CHICAGO – Food formulators are still hog wild about bacon.
The flavor remains a favorite in unexpected snacks, from crackers to confections. Recent launches from the Campbell Soup Co., Mondelēz International and the Kellogg Co. suggest the breakfast staple hasn’t lost its sizzle. Mondelēz in March rolled out Ritz crackers seasoned with flavors of bacon and cracked pepper, and Kellogg has added a limited-edition bacon variety of Pringles, which is available exclusively in Wal-Mart stores.
Still, some may wonder whether the pork product has peaked. According to Lynn Dornblaser, director of innovation and insight at Chicago-based Mintel, the answer is yes and no.
The spike in niche products (bacon-topped cupcakes, anyone?) five or six years ago greased the pan for mainstream food makers to take on the trend today.
“When it comes to flavor trends, often you see the biggest companies get into the trend at the end, when you see the numbers start to drop,” Ms. Dornblaser said. “In the beginning, the trend had bacon in some really oddball places, like bacon chocolates or bacon on cupcakes. To me when you see a flavor being used in unusual ways, quite often then the biggest companies wait awhile before they get into it to see if it will be a fad or not. For a big company like Mondelēz, it is a lot of time and a lot of cost, so they want to make sure it is absolutely the right thing for them to do.”
The number of product launches featuring bacon as a flavor or ingredient dropped in 2013, she said, but two factors may signal some staying power for egg’s sidekick. First, the flavor has surged in new pet food products, she said.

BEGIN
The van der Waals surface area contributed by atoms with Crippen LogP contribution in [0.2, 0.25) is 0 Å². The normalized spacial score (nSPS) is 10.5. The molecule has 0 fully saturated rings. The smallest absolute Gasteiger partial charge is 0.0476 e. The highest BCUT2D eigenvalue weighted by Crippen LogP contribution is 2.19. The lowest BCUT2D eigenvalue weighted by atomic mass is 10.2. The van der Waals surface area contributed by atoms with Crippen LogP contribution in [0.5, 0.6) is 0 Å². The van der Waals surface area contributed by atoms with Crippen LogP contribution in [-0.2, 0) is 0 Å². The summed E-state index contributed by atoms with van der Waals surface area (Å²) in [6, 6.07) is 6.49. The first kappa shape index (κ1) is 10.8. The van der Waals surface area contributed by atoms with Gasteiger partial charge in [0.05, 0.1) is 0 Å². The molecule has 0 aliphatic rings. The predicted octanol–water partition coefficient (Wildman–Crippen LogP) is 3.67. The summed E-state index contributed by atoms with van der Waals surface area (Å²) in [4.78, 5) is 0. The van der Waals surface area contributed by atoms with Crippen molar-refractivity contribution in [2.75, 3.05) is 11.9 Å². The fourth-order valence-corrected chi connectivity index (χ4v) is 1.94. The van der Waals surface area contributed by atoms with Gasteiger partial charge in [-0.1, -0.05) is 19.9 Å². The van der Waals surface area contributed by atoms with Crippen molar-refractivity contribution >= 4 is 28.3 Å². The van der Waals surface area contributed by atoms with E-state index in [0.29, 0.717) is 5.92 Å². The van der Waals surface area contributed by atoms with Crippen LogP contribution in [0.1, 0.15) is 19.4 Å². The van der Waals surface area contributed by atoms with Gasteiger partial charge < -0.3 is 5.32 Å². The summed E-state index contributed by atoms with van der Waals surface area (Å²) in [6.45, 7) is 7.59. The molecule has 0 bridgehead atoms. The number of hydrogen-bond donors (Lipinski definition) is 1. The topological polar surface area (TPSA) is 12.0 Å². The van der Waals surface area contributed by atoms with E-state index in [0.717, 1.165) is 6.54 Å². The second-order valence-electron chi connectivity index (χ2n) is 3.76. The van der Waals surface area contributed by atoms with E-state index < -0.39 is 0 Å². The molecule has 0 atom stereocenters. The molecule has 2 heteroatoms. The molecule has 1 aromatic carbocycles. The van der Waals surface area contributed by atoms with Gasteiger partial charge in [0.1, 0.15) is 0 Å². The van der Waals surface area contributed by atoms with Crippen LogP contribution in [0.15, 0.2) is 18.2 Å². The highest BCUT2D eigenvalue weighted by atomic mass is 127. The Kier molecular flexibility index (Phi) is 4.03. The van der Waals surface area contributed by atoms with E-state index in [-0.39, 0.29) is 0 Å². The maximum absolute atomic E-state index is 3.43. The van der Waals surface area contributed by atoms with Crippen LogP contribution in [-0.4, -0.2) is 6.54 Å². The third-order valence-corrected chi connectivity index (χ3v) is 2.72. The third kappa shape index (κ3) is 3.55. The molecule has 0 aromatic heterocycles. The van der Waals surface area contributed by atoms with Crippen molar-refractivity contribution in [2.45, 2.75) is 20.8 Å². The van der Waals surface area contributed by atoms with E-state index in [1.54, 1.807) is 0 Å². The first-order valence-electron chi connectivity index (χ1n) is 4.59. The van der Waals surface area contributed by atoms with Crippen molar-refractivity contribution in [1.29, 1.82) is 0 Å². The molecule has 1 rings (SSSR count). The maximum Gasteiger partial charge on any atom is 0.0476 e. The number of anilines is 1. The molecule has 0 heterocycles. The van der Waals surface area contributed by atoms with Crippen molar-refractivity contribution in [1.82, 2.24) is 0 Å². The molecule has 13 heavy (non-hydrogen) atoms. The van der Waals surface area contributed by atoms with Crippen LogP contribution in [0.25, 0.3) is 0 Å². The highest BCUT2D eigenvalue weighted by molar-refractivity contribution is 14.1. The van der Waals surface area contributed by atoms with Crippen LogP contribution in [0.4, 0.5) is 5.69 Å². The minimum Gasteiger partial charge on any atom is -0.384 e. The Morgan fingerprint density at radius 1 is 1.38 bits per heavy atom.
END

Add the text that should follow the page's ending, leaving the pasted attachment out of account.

“You tend not to see flavor trends in pet food that don’t also appear in human food,” she said. “They’re oddly connected.”
Second, several major meat processors, including Kraft Foods and Hormel Foods, recently have repositioned their bacon offerings as gourmet products. Kraft has repackaged its Oscar Mayer Butcher Thick-Cut bacon in a sleek white wrapper, and Hormel has expanded its Black Label line with cherrywood and pecanwood varieties, presumably to stand out in a sea of applewood-smoked products.
“There have been some really interesting introductions lately, which makes me think that while bacon as a flavor in unusual categories may be a bit past the curve, that the idea of bacon as a flavor whether in strips or something else is still very much with us and is not going away anytime soon,” Ms. Dornblaser said.
The premium positioning also may justify higher price points to offset rising pork costs, she suggested. A boom in the breakfast category also may explain the high occurrence of new bacon products on the market.
“I think there is room for bacon, but I think what will happen is a backing off of extreme bacony-ness,” Ms. Dornblaser said. “That’s just not really sustainable. I think there’s always going to be a place on any fast-food or fast-casual restaurant menu for sandwiches that have bacon involved and breakfasts that have bacon. I do think we will continue to see in some sweet applications, but that really will be something that’s quite niche, whether it’s bacon in cupcakes or in chocolate bars. I think there will always be a place for those, but I think their height of popularity has probably started to slide already.”